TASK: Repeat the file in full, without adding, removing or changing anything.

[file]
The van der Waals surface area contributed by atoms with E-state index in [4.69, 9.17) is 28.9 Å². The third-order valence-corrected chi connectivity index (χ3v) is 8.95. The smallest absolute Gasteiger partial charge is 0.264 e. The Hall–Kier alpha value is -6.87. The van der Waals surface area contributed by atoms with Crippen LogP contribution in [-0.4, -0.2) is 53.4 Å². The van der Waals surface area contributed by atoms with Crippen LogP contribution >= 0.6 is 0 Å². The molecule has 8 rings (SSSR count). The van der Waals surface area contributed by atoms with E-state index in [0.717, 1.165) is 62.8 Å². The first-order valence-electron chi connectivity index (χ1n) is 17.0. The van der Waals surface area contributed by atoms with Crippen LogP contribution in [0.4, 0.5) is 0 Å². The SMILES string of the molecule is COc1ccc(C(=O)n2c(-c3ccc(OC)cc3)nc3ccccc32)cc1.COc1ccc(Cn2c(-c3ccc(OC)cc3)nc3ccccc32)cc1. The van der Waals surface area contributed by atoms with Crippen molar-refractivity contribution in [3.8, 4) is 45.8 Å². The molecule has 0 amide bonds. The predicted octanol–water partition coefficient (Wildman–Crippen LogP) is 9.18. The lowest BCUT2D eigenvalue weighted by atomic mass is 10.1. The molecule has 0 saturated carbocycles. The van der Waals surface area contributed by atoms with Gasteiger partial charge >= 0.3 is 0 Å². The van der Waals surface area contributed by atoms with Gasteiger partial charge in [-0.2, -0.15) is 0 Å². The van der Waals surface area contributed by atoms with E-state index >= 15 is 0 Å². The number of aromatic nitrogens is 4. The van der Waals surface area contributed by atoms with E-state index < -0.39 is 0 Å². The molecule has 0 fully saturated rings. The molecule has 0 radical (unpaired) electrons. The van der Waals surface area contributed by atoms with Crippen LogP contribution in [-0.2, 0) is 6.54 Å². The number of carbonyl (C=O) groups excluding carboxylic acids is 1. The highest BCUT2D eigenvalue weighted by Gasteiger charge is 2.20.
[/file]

The van der Waals surface area contributed by atoms with E-state index in [4.69, 9.17) is 28.9 Å². The third-order valence-corrected chi connectivity index (χ3v) is 8.95. The smallest absolute Gasteiger partial charge is 0.264 e. The Hall–Kier alpha value is -6.87. The van der Waals surface area contributed by atoms with Crippen LogP contribution in [-0.4, -0.2) is 53.4 Å². The van der Waals surface area contributed by atoms with Crippen LogP contribution >= 0.6 is 0 Å². The molecule has 8 rings (SSSR count). The van der Waals surface area contributed by atoms with E-state index in [0.717, 1.165) is 62.8 Å². The first-order valence-electron chi connectivity index (χ1n) is 17.0. The van der Waals surface area contributed by atoms with Crippen LogP contribution in [0.4, 0.5) is 0 Å². The SMILES string of the molecule is COc1ccc(C(=O)n2c(-c3ccc(OC)cc3)nc3ccccc32)cc1.COc1ccc(Cn2c(-c3ccc(OC)cc3)nc3ccccc32)cc1. The van der Waals surface area contributed by atoms with Crippen molar-refractivity contribution in [3.8, 4) is 45.8 Å². The molecule has 0 amide bonds. The predicted octanol–water partition coefficient (Wildman–Crippen LogP) is 9.18. The lowest BCUT2D eigenvalue weighted by atomic mass is 10.1. The molecule has 0 saturated carbocycles. The van der Waals surface area contributed by atoms with Gasteiger partial charge >= 0.3 is 0 Å². The van der Waals surface area contributed by atoms with Gasteiger partial charge in [-0.2, -0.15) is 0 Å². The van der Waals surface area contributed by atoms with E-state index >= 15 is 0 Å². The number of aromatic nitrogens is 4. The van der Waals surface area contributed by atoms with E-state index < -0.39 is 0 Å². The molecule has 0 fully saturated rings. The molecule has 0 radical (unpaired) electrons. The van der Waals surface area contributed by atoms with Crippen LogP contribution in [-0.2, 0) is 6.54 Å². The number of carbonyl (C=O) groups excluding carboxylic acids is 1. The highest BCUT2D eigenvalue weighted by Gasteiger charge is 2.20.